Why?

Brexit is the perfect moment to adopt English as the official language of the EU

Out of English, German and French, English should become the official language of Europe. Especially after Brexit.

Wouldn’t it be nice if there was a language that is not the language of any one European country – and yet many Europeans were speaking it already? Wouldn’t that be the perfect language for the EU? It wouldn’t irk nationalists because the others didn’t get their language to rule either – yet, it would be extremely practical as hundreds of millions are already proficient. And it is easy to learn.

As of Brexit, we have one such miracle language, and it is English.

It is obvious to absolutely everyone on the planet – the only thing getting in the way is national pride that always gets in the way of people’s actual interests. There’s nothing like nationalism to squander real resources in exchange for imaginary gains, and this time it is no different.

After Brexit, English should become the language of communication in Brussels for a number of (perfectly obvious) reasons:

1.  It is neither French nor German

None of the two alpha egos in this cock-fight, the French and the Germans, would get what they want. And that is something they could agree on. It is not the language of one of the two major powers in the EU – so the delicate symbolic balance is preserved.

Two smaller members, Ireland and Malta will be happy – but let them. It would also not fuck things up even further in the bureaucracy, because English is already used.

The important thing for the EU should be the EU – and its strength and ability to project power. Especially soft power.

2. The EU’s soft power needs English

No one will read your spin on current events in German or French, especially not in paywalled and inward-looking national papers. Forget Google translate – whoever puts out their version of events freely available and in English gets to spin the news worldwide.

Just look at the the vaccine spat. Brexiteers dominated the moral high ground as if they had never done anything dumb and protectionist. I haven’t seen much defense of the EU.

3. It is the language of transatlantic relations

And the transatlantic alliance is the only thing that stands between civilization and a relapse into autocracy.

The transatlantic alliance may not be in the best shape as it had been softened by its own stupidity – likely aided by its enemies in guerilla warfare during the unacknowledged, information cold war. But if you need a reminder that we are still allies, that we are still ‘us’, just look at the enemies of the free world. That is ‘them’. And they want to play with us even if we wish to play without them.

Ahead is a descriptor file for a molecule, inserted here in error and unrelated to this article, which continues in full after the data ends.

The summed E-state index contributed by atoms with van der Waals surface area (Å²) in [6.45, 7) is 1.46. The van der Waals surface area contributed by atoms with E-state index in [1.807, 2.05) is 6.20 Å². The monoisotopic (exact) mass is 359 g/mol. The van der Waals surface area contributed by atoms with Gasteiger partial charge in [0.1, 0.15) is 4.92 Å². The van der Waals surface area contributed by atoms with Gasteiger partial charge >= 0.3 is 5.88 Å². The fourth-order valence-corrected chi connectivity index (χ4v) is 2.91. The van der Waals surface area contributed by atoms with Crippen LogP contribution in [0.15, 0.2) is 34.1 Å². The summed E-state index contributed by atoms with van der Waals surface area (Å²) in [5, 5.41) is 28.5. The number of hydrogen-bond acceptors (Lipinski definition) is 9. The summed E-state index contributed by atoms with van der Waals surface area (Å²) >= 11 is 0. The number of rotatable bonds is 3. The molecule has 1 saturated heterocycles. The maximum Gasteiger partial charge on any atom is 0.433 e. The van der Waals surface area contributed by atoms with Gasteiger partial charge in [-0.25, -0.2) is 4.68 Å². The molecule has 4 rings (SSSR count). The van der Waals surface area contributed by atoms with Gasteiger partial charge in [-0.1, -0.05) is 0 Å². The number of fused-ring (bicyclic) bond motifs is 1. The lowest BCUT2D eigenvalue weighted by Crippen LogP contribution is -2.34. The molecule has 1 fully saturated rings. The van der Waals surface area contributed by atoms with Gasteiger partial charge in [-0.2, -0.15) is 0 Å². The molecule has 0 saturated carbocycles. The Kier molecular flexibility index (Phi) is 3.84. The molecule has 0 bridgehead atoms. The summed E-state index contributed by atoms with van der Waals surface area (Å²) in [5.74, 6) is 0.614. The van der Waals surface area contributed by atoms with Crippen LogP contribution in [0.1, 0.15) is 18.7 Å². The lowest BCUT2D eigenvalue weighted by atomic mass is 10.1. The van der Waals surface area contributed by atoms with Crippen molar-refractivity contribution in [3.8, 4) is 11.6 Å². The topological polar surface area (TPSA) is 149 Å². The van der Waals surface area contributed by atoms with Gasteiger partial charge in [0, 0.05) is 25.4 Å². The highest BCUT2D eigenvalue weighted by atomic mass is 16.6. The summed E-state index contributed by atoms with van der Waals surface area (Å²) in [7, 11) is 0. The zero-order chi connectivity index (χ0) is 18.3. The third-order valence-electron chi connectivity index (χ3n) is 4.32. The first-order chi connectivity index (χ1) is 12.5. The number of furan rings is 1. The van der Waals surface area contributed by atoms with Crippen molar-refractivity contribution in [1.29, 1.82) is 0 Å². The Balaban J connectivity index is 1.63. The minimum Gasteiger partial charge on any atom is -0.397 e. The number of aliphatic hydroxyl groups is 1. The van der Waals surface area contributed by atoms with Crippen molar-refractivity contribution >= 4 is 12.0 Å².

4. Piggyback on US efforts to make English the lingua franca

Trying to force your language down the throats people is arguably a colonialist thing. Can we agree or shall I repeat it in Russian – the language I had to learn in my childhood?

However, the US managed to make English the de facto lingua franca of the 20th century. Don’t squander it by trying to teach conjugation tables for modal verbs to the world.

5. English is a ridiculously simple language

It is no accident that English have spelling contests rather than grammar competitions. They only have ‘s’ for plural and third person, and they need to learn where to put the apostrophe – but that’s it. It is remarkable that they can even get those two rules wrong.

Besides, if you love your language that much, you would be upset by how non-native speakers butcher it. An influx of non-native speakers means that your language will get simplified, that you would need to develop a dumbed-down version of it, and there would be endless whining about linguistic impurity. Language chauvinists should spare themselves the aggravation and just not force others to learn their beloved mother tongues to maintain its high standards. If they can.

Go establish as many Goethe and French Institutes in the world as you wish. Individual languages are valuable and the diversity of thinking they create is a gift.

But this is about communicating with each other and to the world. To that, a different need applies. For that we need a simple, universal tongue – preferably one that is already widely spoken. Not by absolute number of people, because that might be just one populous country, but widely spoken globally.

Don’t waste even more EU taxpayer money on maintaining a language bonanza that is the ridicule of the world. In the original story of Babel, the creation of multiple languages was meant as a punishment. It was a tool to divide and thus to stupefy the people who got too close to the center of power. Is this what we are doing?

Being divided by borders and languages was also the reason the tragedies of the 20th century happened in Europe – apart from the unchecked personal ambitions of dumbass political leaders who squandered lives, wealth and people’s futures to grandstand and play war for imaginary, symbolic gains – they called it national pride. Stop bringing back that attitude.

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